Friday, September 08, 2006

Learning to Embrace the Difficult and the Mysterious

Yesterday was the Feast of St. Cloud and I joined the students at the School of Theology for midday prayer in the Emmaus Chapel. The reading was from Luke 5:1-11, which features Peter in one of his more aggresive moods (isn't he always somewhat forward? He strikes me as a kind of Yankee tourist whom Europeans tend to abhor).

During the rather brief homily (entitled in the bulletin as simply "Reflection"), Christine Warloski simply said: "Being a disciple is hard, and it doesn't always make sense." What a refreshing statement, particularly in light of all of the spiritual pablum being peddled from the pulpits of numerous mega-churches these days. We Americans want it simple, direct, clear, and easy. But, instead, as Dietrich Bonhoeffer was always quick to point out, following our Lord and Savior means learning to die to self.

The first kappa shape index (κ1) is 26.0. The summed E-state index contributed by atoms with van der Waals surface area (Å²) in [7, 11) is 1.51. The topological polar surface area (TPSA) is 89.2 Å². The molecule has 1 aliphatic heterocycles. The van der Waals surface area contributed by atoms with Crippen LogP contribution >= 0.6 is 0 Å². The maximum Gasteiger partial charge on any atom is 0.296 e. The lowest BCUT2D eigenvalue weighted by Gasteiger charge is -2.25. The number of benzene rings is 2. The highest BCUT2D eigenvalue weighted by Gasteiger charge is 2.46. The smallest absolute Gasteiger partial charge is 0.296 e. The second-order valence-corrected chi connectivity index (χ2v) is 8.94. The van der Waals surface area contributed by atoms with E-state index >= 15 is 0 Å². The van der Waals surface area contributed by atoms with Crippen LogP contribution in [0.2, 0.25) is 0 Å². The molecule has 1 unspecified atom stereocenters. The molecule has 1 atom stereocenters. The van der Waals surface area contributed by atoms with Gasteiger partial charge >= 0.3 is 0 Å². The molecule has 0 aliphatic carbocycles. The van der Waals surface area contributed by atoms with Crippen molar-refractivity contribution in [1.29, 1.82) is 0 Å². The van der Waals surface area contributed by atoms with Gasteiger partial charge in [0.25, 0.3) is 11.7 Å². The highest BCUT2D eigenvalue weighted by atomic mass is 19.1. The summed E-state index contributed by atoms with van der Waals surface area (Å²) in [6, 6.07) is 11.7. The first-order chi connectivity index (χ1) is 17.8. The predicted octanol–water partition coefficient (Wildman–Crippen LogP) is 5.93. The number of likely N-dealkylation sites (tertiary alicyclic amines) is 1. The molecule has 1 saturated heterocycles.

A wonderful example of this can be seen in the Virgin Mary, the Mother of our Lord, whose birthday we celebrate today. Her positive response to the angel, despite the absolute preposterousness of his announcement, suggests a way of embracing a life filled with both difficulty and mystery. Christine reminded us that at the end of yesterday's gospel lesson, Jesus clearly says: "Do not be afraid." As I begin this sabbatical, I pray for the wisdom and grace to embrace the unknown and the difficult. I trust that the lessons learned here will sustain me in the years to come.